Next Noble Pen Meeting
April 17th, 2014 at 7 pm
1906 Blairs Ferry Rd NE, Cedar Rapids
Tyree went on a writing binge on multiple stories. He was asked for a 2nd story for the anthology he recently submitted to.
Janice finished an important paper for school.
Ciuin starts working with an editor on Petty Theft on Monday.
Dylan did prep work on formatting of his books for electronic publication.
Backstory can be problematic for authors. The reader may need to know facts about the characters and situations but may get bored if you start with the story of their lives. It is usually better to start where the significant conflict, action, and tension begin. That leaves the problem of getting the backstory facts into the narrative, but interrupting the flow for pages of history is also a way to lose readers.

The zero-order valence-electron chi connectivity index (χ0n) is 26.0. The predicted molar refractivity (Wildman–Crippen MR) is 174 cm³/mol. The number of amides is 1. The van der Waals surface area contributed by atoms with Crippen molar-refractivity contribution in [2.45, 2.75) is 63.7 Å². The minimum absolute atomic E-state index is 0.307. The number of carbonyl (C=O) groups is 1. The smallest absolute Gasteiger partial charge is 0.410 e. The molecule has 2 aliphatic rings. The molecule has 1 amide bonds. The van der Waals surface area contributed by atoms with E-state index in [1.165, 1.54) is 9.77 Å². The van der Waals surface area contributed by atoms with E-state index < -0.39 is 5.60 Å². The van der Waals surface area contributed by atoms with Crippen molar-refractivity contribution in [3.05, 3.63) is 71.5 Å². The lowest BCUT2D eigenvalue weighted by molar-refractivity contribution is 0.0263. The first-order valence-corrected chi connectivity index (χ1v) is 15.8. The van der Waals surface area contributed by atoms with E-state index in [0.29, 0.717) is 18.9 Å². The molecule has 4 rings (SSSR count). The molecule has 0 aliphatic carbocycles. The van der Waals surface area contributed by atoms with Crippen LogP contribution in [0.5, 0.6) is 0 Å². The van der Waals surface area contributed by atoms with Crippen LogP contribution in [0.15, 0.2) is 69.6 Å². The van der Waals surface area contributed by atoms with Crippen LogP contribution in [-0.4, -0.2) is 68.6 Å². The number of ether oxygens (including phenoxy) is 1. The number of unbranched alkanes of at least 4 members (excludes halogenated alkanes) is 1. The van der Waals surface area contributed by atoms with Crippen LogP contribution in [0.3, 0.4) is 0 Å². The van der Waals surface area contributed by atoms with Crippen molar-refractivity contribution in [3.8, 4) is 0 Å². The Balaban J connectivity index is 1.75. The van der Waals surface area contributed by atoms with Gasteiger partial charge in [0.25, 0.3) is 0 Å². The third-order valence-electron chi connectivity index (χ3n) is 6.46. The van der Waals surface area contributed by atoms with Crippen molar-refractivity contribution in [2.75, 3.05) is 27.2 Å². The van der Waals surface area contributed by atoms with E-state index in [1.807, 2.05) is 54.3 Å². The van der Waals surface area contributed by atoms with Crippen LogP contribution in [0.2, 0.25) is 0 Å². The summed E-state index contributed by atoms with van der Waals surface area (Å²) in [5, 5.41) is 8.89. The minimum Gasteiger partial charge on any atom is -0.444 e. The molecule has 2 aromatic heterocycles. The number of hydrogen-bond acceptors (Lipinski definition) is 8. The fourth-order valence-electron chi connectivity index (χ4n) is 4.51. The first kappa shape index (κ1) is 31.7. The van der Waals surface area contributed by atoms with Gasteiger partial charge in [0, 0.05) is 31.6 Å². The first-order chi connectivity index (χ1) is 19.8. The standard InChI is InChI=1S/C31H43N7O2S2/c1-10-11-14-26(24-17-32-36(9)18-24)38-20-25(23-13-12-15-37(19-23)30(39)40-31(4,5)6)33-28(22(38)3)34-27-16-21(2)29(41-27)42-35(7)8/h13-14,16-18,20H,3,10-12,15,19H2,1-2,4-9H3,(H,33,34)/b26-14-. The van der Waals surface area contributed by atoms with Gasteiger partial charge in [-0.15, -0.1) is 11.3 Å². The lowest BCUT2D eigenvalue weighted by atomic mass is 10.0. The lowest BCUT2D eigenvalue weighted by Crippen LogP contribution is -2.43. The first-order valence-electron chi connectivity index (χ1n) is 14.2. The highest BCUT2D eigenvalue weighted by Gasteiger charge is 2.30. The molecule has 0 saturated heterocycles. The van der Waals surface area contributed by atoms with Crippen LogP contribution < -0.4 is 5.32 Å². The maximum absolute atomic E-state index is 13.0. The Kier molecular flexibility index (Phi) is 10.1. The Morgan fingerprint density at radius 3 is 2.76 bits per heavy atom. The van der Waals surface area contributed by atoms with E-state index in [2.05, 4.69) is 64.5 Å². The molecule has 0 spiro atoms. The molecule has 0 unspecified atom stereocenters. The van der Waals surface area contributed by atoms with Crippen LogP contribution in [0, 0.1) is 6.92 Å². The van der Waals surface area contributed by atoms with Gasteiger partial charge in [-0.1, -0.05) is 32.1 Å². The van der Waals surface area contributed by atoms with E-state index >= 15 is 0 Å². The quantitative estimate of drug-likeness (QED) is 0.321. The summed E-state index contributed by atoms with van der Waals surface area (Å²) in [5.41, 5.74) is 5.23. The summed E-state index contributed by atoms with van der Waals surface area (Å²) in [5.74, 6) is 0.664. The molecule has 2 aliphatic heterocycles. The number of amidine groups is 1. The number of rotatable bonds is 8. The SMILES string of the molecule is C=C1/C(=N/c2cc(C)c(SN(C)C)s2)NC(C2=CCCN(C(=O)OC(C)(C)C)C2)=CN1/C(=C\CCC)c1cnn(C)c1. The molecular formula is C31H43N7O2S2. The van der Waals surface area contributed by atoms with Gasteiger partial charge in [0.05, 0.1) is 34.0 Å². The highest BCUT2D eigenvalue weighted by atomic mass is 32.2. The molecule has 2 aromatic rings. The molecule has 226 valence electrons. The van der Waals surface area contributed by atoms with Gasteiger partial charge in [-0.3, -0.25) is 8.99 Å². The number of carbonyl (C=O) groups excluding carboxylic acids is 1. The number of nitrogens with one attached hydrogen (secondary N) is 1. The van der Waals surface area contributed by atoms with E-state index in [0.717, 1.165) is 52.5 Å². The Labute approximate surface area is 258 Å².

Karen Dionne discusses how she approaches backstory, trying to time it and achieve a balance between flow and needed information. Eleanor Henderson thinks it is crucial to have sufficient backstory, but agrees that it is important to present it carefully. CG Blake considers how much backstory is too much and gives an example of how a little dialog can do as much as paragraphs of backstory.
My backstory is so tedious. ~Ray LaMontagne
Look at Austen. In her novels, you get a dance, followed by an encounter, followed by a letter, then a period of solitude. No flashbacks and no backstory. Let’s have no more back story! ~Colm Toibin